Grace and Grit

Then the Lord said to Moses, “See, I have chosen Bezalel son of Uri, the son of Hur, of the tribe of Judah, and I have filled him with the Spirit of God, with wisdom, with understanding, with knowledge and with all kinds of skills—to make artistic designs for work in gold, silver and bronze, to cut and set stones, to work in wood, and to engage in all kinds of crafts.” (Exodus 31:1-5)

We’re in a four week series studying the life of an obscure biblical character named Bezalel, extracting applications for our own work today. Last week, we saw the significance of Bezalel—a creative—being the first person said to be “filled with the Spirit of God.” This week, we’re looking at this same passage from Exodus 31 from a different angle.

Exodus 31:1-5 is one of many sections of Scripture that debunk the myth of “the creative genius.” In our culture today, we are enthralled with entrepreneurs, YouTube celebrities, and other culture makers who build empires seemingly through grit and creativity alone. But as today’s passage reminds us, while grit and talent may be part of the equation, in the end, all creative success is graced by God.

Bezalel didn’t create the Tabernacle out of nothing. He started with God’s creative Spirit, “with wisdom, with understanding, with knowledge and with all kinds of skills.” Furthermore, Bezalel was given the raw materials of gold, silver, bronze, stones, and wood. All of this—all of these good gifts—were graced by God. As James 1:17 says, “Every good gift and every perfect gift is from above, coming down from the Father of lights.”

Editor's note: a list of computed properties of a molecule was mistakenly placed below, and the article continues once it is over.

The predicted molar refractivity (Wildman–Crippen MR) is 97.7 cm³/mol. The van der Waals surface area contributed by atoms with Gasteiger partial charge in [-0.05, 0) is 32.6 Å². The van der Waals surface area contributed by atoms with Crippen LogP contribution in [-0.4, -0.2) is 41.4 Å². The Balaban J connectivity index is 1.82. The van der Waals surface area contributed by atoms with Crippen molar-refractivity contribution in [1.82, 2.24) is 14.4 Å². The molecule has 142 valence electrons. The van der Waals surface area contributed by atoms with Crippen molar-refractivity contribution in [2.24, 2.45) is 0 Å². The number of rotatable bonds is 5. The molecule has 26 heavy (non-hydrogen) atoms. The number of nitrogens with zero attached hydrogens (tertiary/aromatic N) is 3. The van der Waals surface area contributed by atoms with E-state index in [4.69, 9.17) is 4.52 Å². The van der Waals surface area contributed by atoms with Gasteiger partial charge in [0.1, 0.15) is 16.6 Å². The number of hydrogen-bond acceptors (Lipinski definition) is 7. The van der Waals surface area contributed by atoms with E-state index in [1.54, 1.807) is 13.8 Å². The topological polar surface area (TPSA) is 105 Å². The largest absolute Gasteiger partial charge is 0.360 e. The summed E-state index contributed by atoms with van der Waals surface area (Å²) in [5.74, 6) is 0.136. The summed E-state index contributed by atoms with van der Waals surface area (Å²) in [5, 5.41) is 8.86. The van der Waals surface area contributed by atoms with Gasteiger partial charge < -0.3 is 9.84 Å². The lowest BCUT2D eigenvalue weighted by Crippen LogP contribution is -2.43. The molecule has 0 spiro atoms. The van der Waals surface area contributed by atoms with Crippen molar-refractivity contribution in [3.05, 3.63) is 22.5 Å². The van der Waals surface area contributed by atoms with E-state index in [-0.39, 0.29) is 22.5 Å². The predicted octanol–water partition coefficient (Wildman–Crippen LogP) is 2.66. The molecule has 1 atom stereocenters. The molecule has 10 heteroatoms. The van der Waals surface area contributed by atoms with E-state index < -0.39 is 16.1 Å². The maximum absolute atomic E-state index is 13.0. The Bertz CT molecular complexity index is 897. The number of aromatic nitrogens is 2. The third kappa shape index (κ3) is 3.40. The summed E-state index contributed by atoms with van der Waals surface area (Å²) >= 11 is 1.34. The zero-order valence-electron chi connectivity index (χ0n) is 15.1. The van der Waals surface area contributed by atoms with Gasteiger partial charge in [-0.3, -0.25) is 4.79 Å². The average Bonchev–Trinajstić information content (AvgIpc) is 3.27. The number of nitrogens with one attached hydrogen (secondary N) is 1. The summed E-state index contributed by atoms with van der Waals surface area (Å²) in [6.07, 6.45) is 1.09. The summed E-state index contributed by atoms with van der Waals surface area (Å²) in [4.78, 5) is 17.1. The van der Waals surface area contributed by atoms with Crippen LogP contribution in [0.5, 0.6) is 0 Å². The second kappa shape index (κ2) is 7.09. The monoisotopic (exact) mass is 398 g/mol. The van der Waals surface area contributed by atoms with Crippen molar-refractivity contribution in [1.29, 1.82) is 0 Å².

Bezalel’s creative endeavors didn’t start with grit. They started with grace. The same is true for you and me.

Now, does that mean grit plays no role? Absolutely not! Colossians 3:23 commands us to “work heartily as unto the Lord.” It wasn’t enough for Bezalel to be graced with these gifts of skill and resources. He had to roll up his sleeves and do the work to put those gifts of grace to use!

I’ve said before that Christ-followers must wrestle with a unique tension between “trust and hustle”—on the one hand trusting in God to provide, while on the other hustling to put our God-given energy and skills to work. Another way of saying this is that we, like Bezalel, must embrace both grace and grit—accepting gracious gifts from our Father (such as talent, materials, and opportunities), while also demonstrating grit to steward those gifts well.

But let’s never forget that even our ability to “be gritty” is a gift of grace. In the words of Moses, “You may say to yourself, ‘My power and the strength of my hands have produced this wealth for me.’ But remember the Lord your God, for it is he who gives you the ability to produce wealth” (Deuteronomy 8:17-18).

Let this dichotomy of grace and grit humble and motivate each of us as we engage in our work today!


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